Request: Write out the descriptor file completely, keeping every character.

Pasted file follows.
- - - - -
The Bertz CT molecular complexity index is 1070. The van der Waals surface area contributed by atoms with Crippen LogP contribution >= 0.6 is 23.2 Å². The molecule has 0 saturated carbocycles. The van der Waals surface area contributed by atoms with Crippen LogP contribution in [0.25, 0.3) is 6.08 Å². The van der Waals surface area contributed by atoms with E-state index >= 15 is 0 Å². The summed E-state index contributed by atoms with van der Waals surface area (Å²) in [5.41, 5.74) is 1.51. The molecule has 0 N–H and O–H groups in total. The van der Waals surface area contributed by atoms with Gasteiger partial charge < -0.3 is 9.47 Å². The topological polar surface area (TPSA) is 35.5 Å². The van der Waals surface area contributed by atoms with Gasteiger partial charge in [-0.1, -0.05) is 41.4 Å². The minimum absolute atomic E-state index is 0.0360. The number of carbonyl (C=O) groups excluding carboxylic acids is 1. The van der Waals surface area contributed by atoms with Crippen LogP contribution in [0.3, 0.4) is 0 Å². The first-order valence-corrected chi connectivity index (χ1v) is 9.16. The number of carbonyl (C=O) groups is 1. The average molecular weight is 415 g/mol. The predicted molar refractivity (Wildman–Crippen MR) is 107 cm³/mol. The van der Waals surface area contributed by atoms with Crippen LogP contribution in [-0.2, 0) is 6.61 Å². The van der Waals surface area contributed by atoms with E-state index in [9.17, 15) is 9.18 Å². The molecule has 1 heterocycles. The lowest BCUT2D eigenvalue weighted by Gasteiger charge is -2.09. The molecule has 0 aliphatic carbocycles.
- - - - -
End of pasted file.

The Bertz CT molecular complexity index is 1070. The van der Waals surface area contributed by atoms with Crippen LogP contribution >= 0.6 is 23.2 Å². The molecule has 0 saturated carbocycles. The van der Waals surface area contributed by atoms with Crippen LogP contribution in [0.25, 0.3) is 6.08 Å². The van der Waals surface area contributed by atoms with E-state index >= 15 is 0 Å². The summed E-state index contributed by atoms with van der Waals surface area (Å²) in [5.41, 5.74) is 1.51. The molecule has 0 N–H and O–H groups in total. The van der Waals surface area contributed by atoms with Gasteiger partial charge < -0.3 is 9.47 Å². The topological polar surface area (TPSA) is 35.5 Å². The van der Waals surface area contributed by atoms with Gasteiger partial charge in [-0.1, -0.05) is 41.4 Å². The minimum absolute atomic E-state index is 0.0360. The number of carbonyl (C=O) groups excluding carboxylic acids is 1. The van der Waals surface area contributed by atoms with Crippen LogP contribution in [0.3, 0.4) is 0 Å². The first-order valence-corrected chi connectivity index (χ1v) is 9.16. The number of carbonyl (C=O) groups is 1. The average molecular weight is 415 g/mol. The predicted molar refractivity (Wildman–Crippen MR) is 107 cm³/mol. The van der Waals surface area contributed by atoms with Crippen LogP contribution in [-0.2, 0) is 6.61 Å². The van der Waals surface area contributed by atoms with E-state index in [9.17, 15) is 9.18 Å². The molecule has 1 heterocycles. The lowest BCUT2D eigenvalue weighted by Gasteiger charge is -2.09. The molecule has 0 aliphatic carbocycles.